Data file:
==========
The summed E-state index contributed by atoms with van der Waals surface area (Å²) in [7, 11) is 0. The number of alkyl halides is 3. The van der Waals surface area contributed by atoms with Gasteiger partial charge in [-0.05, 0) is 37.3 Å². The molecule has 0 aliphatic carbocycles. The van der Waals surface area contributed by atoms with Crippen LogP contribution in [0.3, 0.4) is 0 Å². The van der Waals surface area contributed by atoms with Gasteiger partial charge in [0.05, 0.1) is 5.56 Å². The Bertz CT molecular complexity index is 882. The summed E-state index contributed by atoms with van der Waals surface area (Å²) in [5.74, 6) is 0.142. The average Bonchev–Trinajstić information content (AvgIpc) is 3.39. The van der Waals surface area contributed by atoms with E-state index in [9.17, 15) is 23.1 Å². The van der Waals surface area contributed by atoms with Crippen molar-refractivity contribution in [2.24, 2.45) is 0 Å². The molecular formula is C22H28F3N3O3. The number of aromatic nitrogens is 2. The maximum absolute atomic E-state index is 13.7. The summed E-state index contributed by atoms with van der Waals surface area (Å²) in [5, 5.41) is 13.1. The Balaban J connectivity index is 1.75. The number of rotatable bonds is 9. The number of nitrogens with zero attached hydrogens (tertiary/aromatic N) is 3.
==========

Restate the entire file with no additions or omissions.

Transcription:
The summed E-state index contributed by atoms with van der Waals surface area (Å²) in [7, 11) is 0. The number of alkyl halides is 3. The van der Waals surface area contributed by atoms with Gasteiger partial charge in [-0.05, 0) is 37.3 Å². The molecule has 0 aliphatic carbocycles. The van der Waals surface area contributed by atoms with Crippen LogP contribution in [0.3, 0.4) is 0 Å². The van der Waals surface area contributed by atoms with Gasteiger partial charge in [0.05, 0.1) is 5.56 Å². The Bertz CT molecular complexity index is 882. The summed E-state index contributed by atoms with van der Waals surface area (Å²) in [5.74, 6) is 0.142. The average Bonchev–Trinajstić information content (AvgIpc) is 3.39. The van der Waals surface area contributed by atoms with E-state index in [9.17, 15) is 23.1 Å². The van der Waals surface area contributed by atoms with Crippen molar-refractivity contribution in [2.24, 2.45) is 0 Å². The molecular formula is C22H28F3N3O3. The number of aromatic nitrogens is 2. The maximum absolute atomic E-state index is 13.7. The summed E-state index contributed by atoms with van der Waals surface area (Å²) in [5, 5.41) is 13.1. The Balaban J connectivity index is 1.75. The number of rotatable bonds is 9. The number of nitrogens with zero attached hydrogens (tertiary/aromatic N) is 3.